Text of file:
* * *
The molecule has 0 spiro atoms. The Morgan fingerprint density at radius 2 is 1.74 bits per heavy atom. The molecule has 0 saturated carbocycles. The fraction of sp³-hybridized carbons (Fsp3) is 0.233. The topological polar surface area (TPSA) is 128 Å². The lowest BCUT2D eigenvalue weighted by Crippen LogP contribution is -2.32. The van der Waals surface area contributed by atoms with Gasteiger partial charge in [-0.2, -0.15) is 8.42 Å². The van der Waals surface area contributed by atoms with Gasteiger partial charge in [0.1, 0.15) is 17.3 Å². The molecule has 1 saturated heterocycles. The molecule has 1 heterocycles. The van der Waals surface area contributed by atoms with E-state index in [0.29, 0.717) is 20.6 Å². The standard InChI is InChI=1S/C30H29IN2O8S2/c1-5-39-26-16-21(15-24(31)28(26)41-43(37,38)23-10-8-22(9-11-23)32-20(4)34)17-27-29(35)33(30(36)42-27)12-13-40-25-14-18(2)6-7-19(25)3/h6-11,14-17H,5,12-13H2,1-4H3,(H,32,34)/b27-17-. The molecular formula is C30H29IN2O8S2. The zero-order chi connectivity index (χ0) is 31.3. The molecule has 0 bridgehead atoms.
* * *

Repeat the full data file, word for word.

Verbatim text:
The molecule has 0 spiro atoms. The Morgan fingerprint density at radius 2 is 1.74 bits per heavy atom. The molecule has 0 saturated carbocycles. The fraction of sp³-hybridized carbons (Fsp3) is 0.233. The topological polar surface area (TPSA) is 128 Å². The lowest BCUT2D eigenvalue weighted by Crippen LogP contribution is -2.32. The van der Waals surface area contributed by atoms with Gasteiger partial charge in [-0.2, -0.15) is 8.42 Å². The van der Waals surface area contributed by atoms with Gasteiger partial charge in [0.1, 0.15) is 17.3 Å². The molecule has 1 saturated heterocycles. The molecule has 1 heterocycles. The van der Waals surface area contributed by atoms with E-state index in [0.29, 0.717) is 20.6 Å². The standard InChI is InChI=1S/C30H29IN2O8S2/c1-5-39-26-16-21(15-24(31)28(26)41-43(37,38)23-10-8-22(9-11-23)32-20(4)34)17-27-29(35)33(30(36)42-27)12-13-40-25-14-18(2)6-7-19(25)3/h6-11,14-17H,5,12-13H2,1-4H3,(H,32,34)/b27-17-. The molecular formula is C30H29IN2O8S2. The zero-order chi connectivity index (χ0) is 31.3. The molecule has 0 bridgehead atoms.